Objectives: This paper describes the strategies used by Philip Morris and other tobacco companies to promote a California initiative (Proposition 188) preempting local control of tobacco and those used by public health groups to defeat the initiative.
Methods: Interviews with key informants were conducted, and the written record was reviewed.
Results: Tobacco companies nearly succeeded in passing Proposition 188 by presenting it as a pro-health measure that would prevent children from obtaining cigarettes and provide protection against secondhand smoke. Public health groups defeated it by highlighting tobacco industry backing. A private charitable foundation also played an innovative role by financing a non-partisan public education campaign.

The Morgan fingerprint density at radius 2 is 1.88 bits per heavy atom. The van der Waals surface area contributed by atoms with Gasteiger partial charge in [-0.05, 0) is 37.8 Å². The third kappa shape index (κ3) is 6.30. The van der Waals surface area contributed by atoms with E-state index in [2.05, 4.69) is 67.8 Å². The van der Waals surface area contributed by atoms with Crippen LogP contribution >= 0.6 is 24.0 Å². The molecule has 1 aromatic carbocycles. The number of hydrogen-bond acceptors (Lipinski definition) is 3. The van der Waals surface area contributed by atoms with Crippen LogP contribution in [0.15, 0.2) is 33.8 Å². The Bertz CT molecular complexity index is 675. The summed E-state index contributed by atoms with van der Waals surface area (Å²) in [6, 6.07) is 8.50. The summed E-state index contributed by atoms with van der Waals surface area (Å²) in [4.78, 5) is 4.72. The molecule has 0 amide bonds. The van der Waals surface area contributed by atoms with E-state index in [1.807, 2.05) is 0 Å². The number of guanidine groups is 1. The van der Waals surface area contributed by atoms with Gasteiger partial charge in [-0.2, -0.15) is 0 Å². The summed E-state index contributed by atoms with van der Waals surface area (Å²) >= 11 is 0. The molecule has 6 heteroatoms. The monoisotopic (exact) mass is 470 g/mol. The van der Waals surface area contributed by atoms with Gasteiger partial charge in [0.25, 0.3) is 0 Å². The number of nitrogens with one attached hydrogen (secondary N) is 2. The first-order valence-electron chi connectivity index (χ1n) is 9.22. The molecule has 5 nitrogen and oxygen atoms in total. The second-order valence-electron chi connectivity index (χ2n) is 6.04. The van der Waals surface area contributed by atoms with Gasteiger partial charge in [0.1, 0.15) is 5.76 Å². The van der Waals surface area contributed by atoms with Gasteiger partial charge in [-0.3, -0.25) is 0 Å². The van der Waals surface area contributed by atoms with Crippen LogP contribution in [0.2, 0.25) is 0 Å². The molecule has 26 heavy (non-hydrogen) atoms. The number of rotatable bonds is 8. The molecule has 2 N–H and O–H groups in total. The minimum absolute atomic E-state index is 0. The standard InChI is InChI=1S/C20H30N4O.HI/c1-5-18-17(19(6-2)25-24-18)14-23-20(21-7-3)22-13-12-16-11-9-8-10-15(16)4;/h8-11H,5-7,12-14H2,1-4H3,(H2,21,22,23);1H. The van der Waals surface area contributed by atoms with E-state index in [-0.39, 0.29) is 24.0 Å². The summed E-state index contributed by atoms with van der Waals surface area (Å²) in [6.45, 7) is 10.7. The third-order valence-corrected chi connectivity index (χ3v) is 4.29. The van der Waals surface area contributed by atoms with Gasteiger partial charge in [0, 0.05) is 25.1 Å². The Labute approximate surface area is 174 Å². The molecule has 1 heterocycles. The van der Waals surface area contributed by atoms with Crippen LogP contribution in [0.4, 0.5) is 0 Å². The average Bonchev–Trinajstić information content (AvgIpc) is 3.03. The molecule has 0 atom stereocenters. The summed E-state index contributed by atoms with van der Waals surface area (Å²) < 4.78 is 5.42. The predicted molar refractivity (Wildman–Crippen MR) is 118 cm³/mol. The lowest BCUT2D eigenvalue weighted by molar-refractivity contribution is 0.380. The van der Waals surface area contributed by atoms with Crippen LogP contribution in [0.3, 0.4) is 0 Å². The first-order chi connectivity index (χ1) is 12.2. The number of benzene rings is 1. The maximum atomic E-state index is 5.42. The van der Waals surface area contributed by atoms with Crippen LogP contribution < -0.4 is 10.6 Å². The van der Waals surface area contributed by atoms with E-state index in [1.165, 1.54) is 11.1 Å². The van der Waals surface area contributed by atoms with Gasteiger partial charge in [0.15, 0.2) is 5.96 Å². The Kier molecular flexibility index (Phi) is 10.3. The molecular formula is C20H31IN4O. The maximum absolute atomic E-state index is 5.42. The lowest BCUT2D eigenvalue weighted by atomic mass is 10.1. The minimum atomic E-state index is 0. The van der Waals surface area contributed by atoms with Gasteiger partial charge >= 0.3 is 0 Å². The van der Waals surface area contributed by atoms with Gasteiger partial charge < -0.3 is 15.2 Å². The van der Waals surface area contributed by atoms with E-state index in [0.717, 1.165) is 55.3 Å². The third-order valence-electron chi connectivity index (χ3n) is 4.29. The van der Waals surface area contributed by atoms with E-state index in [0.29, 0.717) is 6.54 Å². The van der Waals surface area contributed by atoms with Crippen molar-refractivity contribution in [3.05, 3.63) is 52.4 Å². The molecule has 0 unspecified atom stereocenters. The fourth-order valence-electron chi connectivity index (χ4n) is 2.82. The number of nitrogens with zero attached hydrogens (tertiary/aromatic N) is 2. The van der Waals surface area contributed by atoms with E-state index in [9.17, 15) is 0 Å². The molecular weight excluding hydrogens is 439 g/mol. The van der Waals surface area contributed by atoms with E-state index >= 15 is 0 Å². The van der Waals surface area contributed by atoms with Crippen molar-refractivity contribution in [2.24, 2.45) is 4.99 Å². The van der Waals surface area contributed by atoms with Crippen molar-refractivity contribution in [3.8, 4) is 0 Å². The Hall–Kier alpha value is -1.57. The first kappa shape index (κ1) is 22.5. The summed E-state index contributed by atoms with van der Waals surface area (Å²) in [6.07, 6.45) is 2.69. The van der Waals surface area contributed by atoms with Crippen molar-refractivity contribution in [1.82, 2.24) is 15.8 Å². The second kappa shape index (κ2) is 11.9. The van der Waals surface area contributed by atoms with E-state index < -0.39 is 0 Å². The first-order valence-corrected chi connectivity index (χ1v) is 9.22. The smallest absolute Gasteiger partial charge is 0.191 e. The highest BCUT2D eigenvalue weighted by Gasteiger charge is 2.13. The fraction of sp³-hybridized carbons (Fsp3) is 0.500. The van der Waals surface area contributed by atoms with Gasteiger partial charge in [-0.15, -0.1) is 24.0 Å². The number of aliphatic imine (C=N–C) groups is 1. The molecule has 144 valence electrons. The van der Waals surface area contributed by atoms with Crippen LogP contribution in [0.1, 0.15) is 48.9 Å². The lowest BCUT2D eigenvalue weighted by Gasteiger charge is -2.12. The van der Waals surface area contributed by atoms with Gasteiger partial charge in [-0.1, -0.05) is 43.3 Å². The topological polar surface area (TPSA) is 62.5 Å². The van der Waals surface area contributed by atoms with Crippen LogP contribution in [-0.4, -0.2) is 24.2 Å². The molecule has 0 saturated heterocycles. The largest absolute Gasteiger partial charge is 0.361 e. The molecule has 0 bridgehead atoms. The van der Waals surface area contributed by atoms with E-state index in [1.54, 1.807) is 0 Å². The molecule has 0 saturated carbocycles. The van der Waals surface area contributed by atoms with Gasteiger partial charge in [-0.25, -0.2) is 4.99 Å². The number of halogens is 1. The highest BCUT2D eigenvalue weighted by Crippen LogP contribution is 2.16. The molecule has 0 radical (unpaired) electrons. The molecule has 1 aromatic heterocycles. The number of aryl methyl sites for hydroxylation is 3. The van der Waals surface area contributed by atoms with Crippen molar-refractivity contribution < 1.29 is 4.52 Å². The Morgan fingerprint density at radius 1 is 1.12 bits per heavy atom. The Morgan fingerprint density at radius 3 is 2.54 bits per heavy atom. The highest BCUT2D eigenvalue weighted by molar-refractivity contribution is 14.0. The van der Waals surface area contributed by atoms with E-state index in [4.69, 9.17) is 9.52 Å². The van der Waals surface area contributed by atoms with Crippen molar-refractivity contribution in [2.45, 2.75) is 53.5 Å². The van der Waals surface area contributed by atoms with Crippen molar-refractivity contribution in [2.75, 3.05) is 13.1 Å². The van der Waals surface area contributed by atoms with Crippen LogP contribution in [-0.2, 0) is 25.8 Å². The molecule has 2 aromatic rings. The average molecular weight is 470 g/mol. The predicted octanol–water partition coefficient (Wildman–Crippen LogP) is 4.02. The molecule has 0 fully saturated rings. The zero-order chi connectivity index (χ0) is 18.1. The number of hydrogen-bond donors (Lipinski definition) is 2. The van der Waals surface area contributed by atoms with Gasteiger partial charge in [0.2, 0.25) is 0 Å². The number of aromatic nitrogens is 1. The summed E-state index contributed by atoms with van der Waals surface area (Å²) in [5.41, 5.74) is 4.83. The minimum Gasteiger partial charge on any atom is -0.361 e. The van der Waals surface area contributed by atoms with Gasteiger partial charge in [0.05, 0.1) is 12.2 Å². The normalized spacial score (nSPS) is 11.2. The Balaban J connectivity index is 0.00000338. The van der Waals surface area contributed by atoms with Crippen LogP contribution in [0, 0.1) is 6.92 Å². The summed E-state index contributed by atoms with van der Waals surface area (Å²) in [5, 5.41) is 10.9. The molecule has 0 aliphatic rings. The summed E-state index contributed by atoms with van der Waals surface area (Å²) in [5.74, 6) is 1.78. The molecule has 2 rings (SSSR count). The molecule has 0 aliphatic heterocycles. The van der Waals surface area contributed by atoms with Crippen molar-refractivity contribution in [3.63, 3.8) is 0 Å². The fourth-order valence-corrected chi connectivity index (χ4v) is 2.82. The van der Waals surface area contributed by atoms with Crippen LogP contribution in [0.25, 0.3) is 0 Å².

Conclusions: Public health forces must be alert to sophisticated efforts by the tobacco industry to enact preemptive state legislation by making it look like tobacco control legislation. The coalition structure that emerged in the "No on 188" campaign represents an effective model for future tobacco control activities. The new role of charitable foundations defined in the Proposition 188 campaign can be used in other public health issues.